A lot of the chatter I’ve been catching over the inter-webs these past few days has been about Jeb Bush’s call for a more Latino-friendly GOP. Specifically, though, the talk isn’t about whether Bush is right or not, or if there’s a chance that the idea will take hold within the Republican rank and file; what’s got people’s attention is race, or the lack of it. This is how the Wall Street Journal reported on part of what Bush said last week in Miami:
With regard to assimilation, he (Bush) says, Hispanics have much to be proud of. “Second-generation Hispanics marry non-Hispanics at a higher rate than second-generation Irish or Italians. Second-generation Hispanics’ English language capability rates are higher than previous immigrant groups’.
He says Latinos assimilate more and faster then immigrant groups of the past. So much to ponder…
Here’s a quick list of the questions that come immediately to mind:
Are Latinos assimilating more simply because there are more of us to begin with? Could it be the geographic proximity to our homeland that gives Latinos a comfort cushion? Is it that, because Latino is a culture and not a race or ethnicity, we are naturally diverse and therefore prone to accept diversity?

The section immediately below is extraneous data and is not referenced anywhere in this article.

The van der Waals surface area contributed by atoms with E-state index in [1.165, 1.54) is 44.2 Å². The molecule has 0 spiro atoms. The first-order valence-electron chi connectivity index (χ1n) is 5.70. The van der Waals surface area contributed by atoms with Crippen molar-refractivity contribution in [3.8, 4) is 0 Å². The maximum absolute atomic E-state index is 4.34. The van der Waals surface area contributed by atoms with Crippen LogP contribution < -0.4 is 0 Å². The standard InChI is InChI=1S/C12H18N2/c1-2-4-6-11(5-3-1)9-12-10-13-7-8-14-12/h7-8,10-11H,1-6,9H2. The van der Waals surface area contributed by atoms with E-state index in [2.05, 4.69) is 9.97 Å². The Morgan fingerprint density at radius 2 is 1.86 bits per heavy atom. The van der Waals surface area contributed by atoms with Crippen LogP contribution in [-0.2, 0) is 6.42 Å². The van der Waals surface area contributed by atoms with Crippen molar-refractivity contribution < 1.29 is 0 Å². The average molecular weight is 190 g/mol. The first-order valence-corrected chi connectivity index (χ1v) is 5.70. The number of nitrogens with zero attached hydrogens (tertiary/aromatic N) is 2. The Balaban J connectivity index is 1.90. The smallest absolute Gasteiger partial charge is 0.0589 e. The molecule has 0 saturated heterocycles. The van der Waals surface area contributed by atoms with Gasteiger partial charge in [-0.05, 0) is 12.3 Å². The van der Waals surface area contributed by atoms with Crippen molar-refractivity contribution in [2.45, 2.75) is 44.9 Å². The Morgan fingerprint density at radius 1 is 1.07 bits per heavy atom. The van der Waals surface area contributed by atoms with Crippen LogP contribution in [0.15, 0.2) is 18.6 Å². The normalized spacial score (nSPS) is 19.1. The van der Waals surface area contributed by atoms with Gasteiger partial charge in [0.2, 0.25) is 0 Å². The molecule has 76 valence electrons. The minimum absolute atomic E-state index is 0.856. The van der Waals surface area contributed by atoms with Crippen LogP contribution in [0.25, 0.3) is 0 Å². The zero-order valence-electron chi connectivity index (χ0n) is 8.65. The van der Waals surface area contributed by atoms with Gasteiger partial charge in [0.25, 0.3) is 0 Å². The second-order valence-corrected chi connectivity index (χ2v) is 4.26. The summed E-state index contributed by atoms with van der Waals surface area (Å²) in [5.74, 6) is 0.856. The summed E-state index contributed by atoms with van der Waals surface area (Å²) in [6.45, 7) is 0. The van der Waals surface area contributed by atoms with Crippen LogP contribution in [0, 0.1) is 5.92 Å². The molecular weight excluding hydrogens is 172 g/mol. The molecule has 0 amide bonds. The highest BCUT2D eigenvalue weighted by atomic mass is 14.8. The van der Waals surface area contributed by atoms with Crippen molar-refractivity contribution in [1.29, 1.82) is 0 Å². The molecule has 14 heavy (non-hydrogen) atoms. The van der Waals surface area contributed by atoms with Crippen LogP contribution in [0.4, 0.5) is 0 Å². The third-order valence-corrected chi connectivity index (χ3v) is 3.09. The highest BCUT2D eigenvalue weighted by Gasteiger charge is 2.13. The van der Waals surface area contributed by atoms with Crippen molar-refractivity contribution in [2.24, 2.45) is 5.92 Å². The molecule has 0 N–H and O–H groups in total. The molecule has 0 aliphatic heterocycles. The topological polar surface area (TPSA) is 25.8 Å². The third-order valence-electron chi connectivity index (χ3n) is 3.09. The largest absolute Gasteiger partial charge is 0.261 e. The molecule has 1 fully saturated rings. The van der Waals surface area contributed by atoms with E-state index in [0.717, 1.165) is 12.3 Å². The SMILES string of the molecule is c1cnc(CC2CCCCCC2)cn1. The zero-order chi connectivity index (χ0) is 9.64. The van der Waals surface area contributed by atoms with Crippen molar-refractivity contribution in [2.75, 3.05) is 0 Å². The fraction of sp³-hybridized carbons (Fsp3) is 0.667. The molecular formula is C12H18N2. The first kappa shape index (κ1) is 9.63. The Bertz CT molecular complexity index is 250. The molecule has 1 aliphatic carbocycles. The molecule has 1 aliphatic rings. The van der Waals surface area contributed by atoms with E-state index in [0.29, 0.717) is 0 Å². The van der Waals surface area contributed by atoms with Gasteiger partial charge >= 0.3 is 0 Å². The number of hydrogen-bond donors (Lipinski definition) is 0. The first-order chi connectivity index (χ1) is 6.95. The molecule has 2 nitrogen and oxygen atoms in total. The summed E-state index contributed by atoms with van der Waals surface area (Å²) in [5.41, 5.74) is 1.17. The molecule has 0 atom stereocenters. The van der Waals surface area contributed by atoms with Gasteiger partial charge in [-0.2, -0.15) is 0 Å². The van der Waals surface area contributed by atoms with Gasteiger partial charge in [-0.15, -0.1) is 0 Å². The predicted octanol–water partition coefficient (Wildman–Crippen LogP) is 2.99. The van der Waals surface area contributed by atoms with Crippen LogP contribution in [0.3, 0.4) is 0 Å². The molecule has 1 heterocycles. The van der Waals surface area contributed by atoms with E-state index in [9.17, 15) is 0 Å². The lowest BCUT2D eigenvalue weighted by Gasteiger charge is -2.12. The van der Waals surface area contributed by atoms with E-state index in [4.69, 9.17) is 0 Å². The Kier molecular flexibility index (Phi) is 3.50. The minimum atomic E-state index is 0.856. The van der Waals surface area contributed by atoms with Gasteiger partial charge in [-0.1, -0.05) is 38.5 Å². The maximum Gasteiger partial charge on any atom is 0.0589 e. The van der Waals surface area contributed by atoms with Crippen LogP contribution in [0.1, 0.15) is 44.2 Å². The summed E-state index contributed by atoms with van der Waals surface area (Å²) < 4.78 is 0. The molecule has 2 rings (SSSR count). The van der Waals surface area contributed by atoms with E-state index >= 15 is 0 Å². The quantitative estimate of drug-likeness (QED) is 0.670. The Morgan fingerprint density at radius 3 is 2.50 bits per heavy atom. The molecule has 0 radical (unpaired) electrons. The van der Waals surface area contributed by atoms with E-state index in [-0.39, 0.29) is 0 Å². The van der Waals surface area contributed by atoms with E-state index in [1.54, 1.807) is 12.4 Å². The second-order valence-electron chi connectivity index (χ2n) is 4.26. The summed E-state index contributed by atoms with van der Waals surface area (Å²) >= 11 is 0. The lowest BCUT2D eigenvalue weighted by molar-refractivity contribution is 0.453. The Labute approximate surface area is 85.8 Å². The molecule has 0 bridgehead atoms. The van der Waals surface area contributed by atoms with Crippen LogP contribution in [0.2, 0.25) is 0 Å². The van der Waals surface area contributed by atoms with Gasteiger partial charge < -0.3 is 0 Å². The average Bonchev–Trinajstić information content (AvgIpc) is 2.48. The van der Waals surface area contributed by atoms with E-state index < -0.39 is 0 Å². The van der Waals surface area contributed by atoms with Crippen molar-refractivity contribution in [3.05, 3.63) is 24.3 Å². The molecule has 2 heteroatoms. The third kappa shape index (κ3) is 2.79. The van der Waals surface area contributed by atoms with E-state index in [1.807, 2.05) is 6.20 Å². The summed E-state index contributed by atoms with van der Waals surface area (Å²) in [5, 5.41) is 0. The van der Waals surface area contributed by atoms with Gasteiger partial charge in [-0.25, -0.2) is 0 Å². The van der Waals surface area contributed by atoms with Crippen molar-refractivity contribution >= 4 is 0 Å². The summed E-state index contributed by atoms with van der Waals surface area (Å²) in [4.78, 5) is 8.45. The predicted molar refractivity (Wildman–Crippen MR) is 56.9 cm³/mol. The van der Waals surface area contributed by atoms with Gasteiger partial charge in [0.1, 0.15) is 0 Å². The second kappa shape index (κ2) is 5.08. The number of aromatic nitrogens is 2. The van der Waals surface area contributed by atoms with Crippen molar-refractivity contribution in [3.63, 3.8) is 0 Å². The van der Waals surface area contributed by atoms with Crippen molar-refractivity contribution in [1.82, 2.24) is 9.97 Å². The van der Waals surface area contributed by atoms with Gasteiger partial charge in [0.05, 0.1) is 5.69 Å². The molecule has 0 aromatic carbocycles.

There’s also the idea, that some people read into Bush’s comment, that with time Latinos will become more white; that as Latinos intermarry with other races, ethnicities and cultures the Latino community will become less defined, more white (there are boatloads-pardon the pun-of ideas and arguments in that statement). Some folks are thinking that as Latinos move organically towards a whiter identity the black/white divide in the US will become a black/non-black divide. That idea alone has the potential to open a chasm in our national dialogue.
Of course, the first question to ask is “how much heed do you pay to Internet chatter?” This technology that you and I are engaged in at the moment amplifies the most inane of conversations (What’s the adage? If you ask if you’re insane, you’re probably not. What if you don’t ask if you’re inane on the Internet?)
But then, don’t we all have friends, co-workers, primos or tio’s who have married non-Latinos? What will we call their offspring?
My sister adopted two African-American girls and has been asked if they’re black-xican. But see, if Latino is a culture and not a race or ethnicity, does it matter? Or better yet, is it pertinent? Because, if Latino culture has been handed down from generation to generation with no regard to race or ethnicity, why should that change?
And if that’s what the GOP is thinking…¡Dios mio![Photo byVoces de la Frontera]